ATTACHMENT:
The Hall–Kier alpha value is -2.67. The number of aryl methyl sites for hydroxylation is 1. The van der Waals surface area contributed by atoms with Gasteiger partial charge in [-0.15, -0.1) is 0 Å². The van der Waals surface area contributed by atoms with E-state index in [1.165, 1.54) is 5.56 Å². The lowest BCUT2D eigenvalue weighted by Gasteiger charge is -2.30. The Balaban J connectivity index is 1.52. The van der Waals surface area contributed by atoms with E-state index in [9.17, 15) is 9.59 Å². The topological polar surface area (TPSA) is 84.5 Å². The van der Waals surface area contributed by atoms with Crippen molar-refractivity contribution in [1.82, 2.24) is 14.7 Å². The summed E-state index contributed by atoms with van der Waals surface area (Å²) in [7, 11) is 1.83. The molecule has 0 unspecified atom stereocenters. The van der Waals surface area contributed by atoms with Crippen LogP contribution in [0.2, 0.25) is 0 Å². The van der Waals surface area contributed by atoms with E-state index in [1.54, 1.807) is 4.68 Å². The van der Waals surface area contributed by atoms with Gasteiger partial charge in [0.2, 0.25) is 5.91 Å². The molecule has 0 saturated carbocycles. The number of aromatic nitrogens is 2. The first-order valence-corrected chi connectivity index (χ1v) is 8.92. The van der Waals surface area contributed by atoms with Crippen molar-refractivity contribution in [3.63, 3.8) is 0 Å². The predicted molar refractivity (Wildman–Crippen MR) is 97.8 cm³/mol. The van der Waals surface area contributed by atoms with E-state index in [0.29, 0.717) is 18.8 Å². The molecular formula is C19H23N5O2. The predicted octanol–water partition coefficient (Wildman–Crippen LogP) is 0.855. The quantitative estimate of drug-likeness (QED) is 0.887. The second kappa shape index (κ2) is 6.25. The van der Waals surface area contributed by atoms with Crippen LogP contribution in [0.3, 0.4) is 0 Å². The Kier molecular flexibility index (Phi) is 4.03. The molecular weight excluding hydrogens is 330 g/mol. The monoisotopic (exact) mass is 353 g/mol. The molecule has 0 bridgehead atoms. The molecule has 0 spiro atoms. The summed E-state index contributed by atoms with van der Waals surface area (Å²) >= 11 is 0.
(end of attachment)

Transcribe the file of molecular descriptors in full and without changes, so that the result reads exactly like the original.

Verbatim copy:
The Hall–Kier alpha value is -2.67. The number of aryl methyl sites for hydroxylation is 1. The van der Waals surface area contributed by atoms with Gasteiger partial charge in [-0.15, -0.1) is 0 Å². The van der Waals surface area contributed by atoms with E-state index in [1.165, 1.54) is 5.56 Å². The lowest BCUT2D eigenvalue weighted by Gasteiger charge is -2.30. The Balaban J connectivity index is 1.52. The van der Waals surface area contributed by atoms with E-state index in [9.17, 15) is 9.59 Å². The topological polar surface area (TPSA) is 84.5 Å². The van der Waals surface area contributed by atoms with Crippen molar-refractivity contribution in [1.82, 2.24) is 14.7 Å². The summed E-state index contributed by atoms with van der Waals surface area (Å²) in [7, 11) is 1.83. The molecule has 0 unspecified atom stereocenters. The van der Waals surface area contributed by atoms with Crippen LogP contribution in [0.2, 0.25) is 0 Å². The van der Waals surface area contributed by atoms with E-state index in [1.54, 1.807) is 4.68 Å². The van der Waals surface area contributed by atoms with Gasteiger partial charge in [0.2, 0.25) is 5.91 Å². The molecule has 0 saturated carbocycles. The number of aromatic nitrogens is 2. The first-order valence-corrected chi connectivity index (χ1v) is 8.92. The van der Waals surface area contributed by atoms with Crippen molar-refractivity contribution in [3.63, 3.8) is 0 Å². The predicted molar refractivity (Wildman–Crippen MR) is 97.8 cm³/mol. The van der Waals surface area contributed by atoms with E-state index in [0.29, 0.717) is 18.8 Å². The molecular formula is C19H23N5O2. The predicted octanol–water partition coefficient (Wildman–Crippen LogP) is 0.855. The quantitative estimate of drug-likeness (QED) is 0.887. The second kappa shape index (κ2) is 6.25. The van der Waals surface area contributed by atoms with Crippen LogP contribution in [0.3, 0.4) is 0 Å². The Kier molecular flexibility index (Phi) is 4.03. The molecular weight excluding hydrogens is 330 g/mol. The monoisotopic (exact) mass is 353 g/mol. The molecule has 0 bridgehead atoms. The molecule has 0 spiro atoms. The summed E-state index contributed by atoms with van der Waals surface area (Å²) >= 11 is 0.